Comment: Reprinted in Space Odysseys: A New Look at Yesterday’s Futures, edited by Brian W. Aldiss (Doubleday, hardcover, 1976). Collected in “Dark of the Moon” and Other Stories (Armchair Fiction Masters of SF #1, softcover, 2011). Walton was the author of several dozen short stories between 1945 and 1969, but only one novel, one of the Winston series of YA books, which I’m sure explains why he’s a Little Known Author today.

– June 1967
REVIEWED BY MIKE TOONEY:

(Give Me That) OLD-TIME DETECTION. Summer 2020. Issue #54. Editor: Arthur Vidro. Old-Time Detection Special Interest Group of American Mensa, Ltd. 36 pages (including covers). Cover image: Unusual Suspects.

   The latest issue of OLD-TIME DETECTION (OTD) continues to maintain the high quality it has always enjoyed. Editor Arthur Vidro’s choices of material are, as usual, excellent; the world of classic detective fiction, long neglected, gets a new lease on life with every number.

   Indeed, nothing says “classic detective fiction” like commentary from Edward D. Hoch, an expert on the subject as well as a shining example of how to write it. Vidro reproduces two introductions by Hoch to mystery story collections.

   Ed Hoch’s fiction output is the envy of many writers, almost always matching quantity with quality. In his review of Crippen & Landru’s latest themed collection of Hoch’s stories, Hoch’s Ladies, Michael Dirda says it well: “His fair-play stories emphasize a clean, uncluttered narrative line, just a handful of characters, and solutions that are logical and satisfying. Each one sparks joy.”

   Next we have a valuable history lesson by Dr. John Curran concerning the earliest periods of the genre, “‘landmark’ titles in the development of crime fiction between 1841 and the dawn, eighty years later, of the Golden Age,” especially as reflected in the publications of the Collins Crime Club.

   Following Dr. Curran is a collection of perceptive reviews by Charles Shibuk of some pretty obscure crime fiction titles; for instance, have you ever heard of Brian Flynn’s The Orange Axe (“highly readable, steadily engrossing, well-plotted, and very deceptively clued”) or James Ronald’s Murder in the Family (“an absolute pleasure to read from first page to last”)?

   Cornell Woolrich was definitely not ignored by Hollywood, as Francis M. Nevins shows us in his continuing series of articles about cinema adaptations. The year 1947 was a rich one for films derived from Woolrich’s works — Fall Guy, The Guilty, and Fear in the Night — but, as Nevins indicates, the quality of these movies is highly variable.

   William Brittain is a detective fiction author who has been undeservedly “forgotten” of late, but a reprinting of one his stories (“The Second Sign in the Melon Patch”, EQMM, January 1969) shows why he should be remembered: “She wondered if anyone in Brackton held anything but the highest opinion of her would-be murderer.”

   Charles Shibuk returns with concise reviews of (then) recently reprinted books by John Dickson Carr, Agatha Christie, Anthony Dekker, Ngaio Marsh, Ellery Queen, Dorothy L. Sayers, and Josephine Tey.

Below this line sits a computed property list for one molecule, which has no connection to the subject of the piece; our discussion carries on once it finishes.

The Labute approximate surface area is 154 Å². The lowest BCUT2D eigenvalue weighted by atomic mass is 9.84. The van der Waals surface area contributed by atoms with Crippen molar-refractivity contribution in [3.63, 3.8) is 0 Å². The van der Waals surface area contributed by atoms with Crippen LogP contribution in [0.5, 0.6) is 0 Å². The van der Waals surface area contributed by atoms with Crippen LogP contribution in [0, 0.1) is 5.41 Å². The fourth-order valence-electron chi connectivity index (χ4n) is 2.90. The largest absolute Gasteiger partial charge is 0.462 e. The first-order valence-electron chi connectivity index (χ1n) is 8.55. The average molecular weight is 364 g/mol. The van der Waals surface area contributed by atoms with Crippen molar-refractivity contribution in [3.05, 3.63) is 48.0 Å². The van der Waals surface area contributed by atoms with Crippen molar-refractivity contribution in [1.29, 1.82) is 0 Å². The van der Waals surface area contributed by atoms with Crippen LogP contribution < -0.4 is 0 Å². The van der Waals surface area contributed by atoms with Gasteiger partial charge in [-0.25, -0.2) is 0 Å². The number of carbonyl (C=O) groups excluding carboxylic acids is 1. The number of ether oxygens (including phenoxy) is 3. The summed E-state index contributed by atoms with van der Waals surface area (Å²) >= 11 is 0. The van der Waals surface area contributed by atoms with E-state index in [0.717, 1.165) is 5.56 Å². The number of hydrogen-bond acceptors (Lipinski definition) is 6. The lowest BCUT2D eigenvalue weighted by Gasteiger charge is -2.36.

Dr. John Curran also returns. The world’s leading expert on Agatha Christie tips us off as to developments in Christieworld: a new short story collection, the closure of the long-running play The Mousetrap as well as the cancellation of the in-person Agatha Christie Festival and uncertainty about the release date for Kenneth Branagh’s version of Death on the Nile due to the beerbug, the publication of a new non-fiction book focusing on Hercule Poirot, and a radio play version of a previously unperformed non-criminous production by Dame Agatha dating from nearly a century ago.

   This is followed by a collection of smart reviews by Jon L. Breen (The Glass Highway by Loren D. Estleman), Amnon Kabatchnik (The Man in the Shadows by Carroll John Daily), Les Blatt (The Chinese Parrot by Earl Derr Biggers), Ruth Ordivar (The World’s Fair Murders by John Ashenhurst), Arthur Vidro (The Kettle Mill Mystery by Inez Oellrichs), and Thor Dirravu (The Ten Faces of Cornell Woolrich, a collection).

   Next we have Martin Edwards’s foreword to Joseph Goodrich’s collection of essays entitled Unusual Suspects (2020), which, Edwards is delighted to relate, “benefits from a quirky unpredictability and from being a mine of intriguing nuggets of information.”

   Rounding out this issue are the readers’ reactions and a puzzle page, the latter a snap only if you’re thoroughly familiar with the life and career of Hercule Poirot.

   Altogether this is a most satisfying issue of OLD-TIME DETECTION.

If you’re interested in subscribing: – Published three times a year: spring, summer, and autumn. – Sample copy: $6.00 in U.S.; $10.00 anywhere else. – One-year U.S.: $18.00 ($15.00 for Mensans). – One-year overseas: $40.00 (or 25 pounds sterling or 30 euros).

Payment: Checks payable to Arthur Vidro, or cash from any nation, or U.S. postage stamps or PayPal.

Mailing address: Arthur Vidro, editor, Old-Time Detection, 2 Ellery Street, Claremont, New Hampshire 03743.

Web address: vidro@myfairpoint.net

STARTLING STORIES, September 1952. Overall Rating: 1½ stars.

JACK VANCE “Big Planet.” Complete novel [92 pages]. A long and tedious account of the adventures of a commission from Earth as they make their way from their wrecked spaceship to their Enclave on Big Planet. Vance does a good job in describing the numerous cultures on this heterogeneous planet, but the effect is lost under the weight of so many. An adventure story only. (1½)

Comment: This was expanded (perhaps) and published in hardcover by Avalon Books (1957), then in paperback as half of an Ace Double (D-295; 1958). Reprinted in novel form several times since. I am aware that many readers consider this a minor classic, and I knew so even at the time, but it just didn’t click for me.